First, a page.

Transcribed by Elsie Sampson


September 25, 1952




          We have recently obtained a copy of Ramsey’s Annals of Tennessee, a rare history of Tennessee from the earliest times to the year 1800.  We are informed that Dr., Ramsey, the author, had the manuscript for a second volume dealing with the history of Tennessee to perhaps about the middle of the 19th century.  But it was never published and for this we are indeed sorry.  We have not had time to peruse the pages of the old history very closely, but we are going to try to give in this article a few observations or points of one kind or another.


          We find in this old history on page 197, a brief account of the disapperance of one Reuben Harrison, who was a member of the large company that came down from Fort Patrick Henry, on the Holston River, and later reached Nashville after a journey of hundreds of miles by flat boat, Harrison, who was presumably a hunter, is reported to have “gone a hunting and did not return that night, though many guns were fired to fetch him in.”  This was on March 2, 1780.  The next item in Donelson’s Journal or record of the journey is as follows:  “Friday, 3rd.-Early in the morning fired a four-pounder for the lost man, sent out sundry persons to search the woods for him, firing many guns that day and night; but all without success, to the great grief of his parents and fellow travellers.”


          The next item is as follows: “Saturday, 4th-Proceeded on our voyage, leaving old Mr. Harrison with some other vessels to make further search for his lost son.  About ten o’clock the same day found him a considerable distance down the river, where Mr. Ben Belew took him on board his boat.  At three o’clock passed the mouth of the Tennessee River, and camped on the south shore about ten miles below the mouth of Tennessee.”


          This event occured 172 years ago, and took place not far below the present Knoxville.  The point to which we wish to allude was that Benjamin Belew took the lost man, Harrison, aboard his boat.  This man Belew was, we think, a distant relative of the writer.  The Virginia line of Ballous or Bellews or Belews is our own line on our mother’s side of the house.  Just who the ancestors of Belew were or his posterity we are not prepared to say.  We do know that eleven Benjamin Ballous are named in the “Ballous In America,” by Adin Ballou.  If any reader of the paper can furnish us with additional information about the Benjamin Belew who came down to Nashville with the flotilla in the winter of 1779-80, we shall be more than glad to have same.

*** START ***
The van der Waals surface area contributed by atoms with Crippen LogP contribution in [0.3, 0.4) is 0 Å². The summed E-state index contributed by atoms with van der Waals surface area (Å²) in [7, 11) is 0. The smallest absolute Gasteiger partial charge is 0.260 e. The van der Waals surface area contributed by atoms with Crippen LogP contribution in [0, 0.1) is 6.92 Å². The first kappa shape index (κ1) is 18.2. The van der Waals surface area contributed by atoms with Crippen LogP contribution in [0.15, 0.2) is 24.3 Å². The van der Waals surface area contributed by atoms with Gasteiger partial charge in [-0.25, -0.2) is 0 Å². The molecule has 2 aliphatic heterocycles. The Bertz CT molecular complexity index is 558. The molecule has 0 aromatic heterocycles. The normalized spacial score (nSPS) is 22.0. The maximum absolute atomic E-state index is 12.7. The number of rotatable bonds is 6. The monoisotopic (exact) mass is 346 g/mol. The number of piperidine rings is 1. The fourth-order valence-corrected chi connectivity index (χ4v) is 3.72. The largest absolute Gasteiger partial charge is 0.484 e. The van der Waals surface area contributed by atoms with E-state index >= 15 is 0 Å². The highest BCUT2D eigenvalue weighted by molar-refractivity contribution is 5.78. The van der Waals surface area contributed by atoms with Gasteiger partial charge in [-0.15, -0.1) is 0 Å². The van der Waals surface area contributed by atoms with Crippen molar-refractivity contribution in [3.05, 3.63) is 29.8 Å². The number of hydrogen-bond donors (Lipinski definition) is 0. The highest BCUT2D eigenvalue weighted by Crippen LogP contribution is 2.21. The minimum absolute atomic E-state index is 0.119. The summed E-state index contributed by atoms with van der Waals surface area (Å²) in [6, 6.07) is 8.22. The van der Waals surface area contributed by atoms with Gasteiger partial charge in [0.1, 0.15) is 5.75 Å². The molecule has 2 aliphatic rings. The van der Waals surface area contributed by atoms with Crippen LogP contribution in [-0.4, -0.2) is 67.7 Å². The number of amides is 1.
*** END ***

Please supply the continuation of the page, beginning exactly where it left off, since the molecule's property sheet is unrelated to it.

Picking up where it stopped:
Our own line of Ballou kindred arrived in the present Sumner County in 1795, but they came over the mountains, guarded by soldiers.  The first of the Ballou family of whom we have any record as coming to Middle Tennessee, with the exception of the Ben. Belew above referred to, was the widow of Leonard Ballou, who with a large number of her children, left Botetourt County, Virginia, in 1795 and emigrated to Middle Tennessee.  The Ballou family has had so many Leonards that it is difficult to tell just which Leonard is referred to.  But we are quite sure in our identification of this particular one.  He is said to have driven beef cattle to Philadelphia for sale during the Revolution, contracted smallpox which ended his life, and left his wife with at least nine children.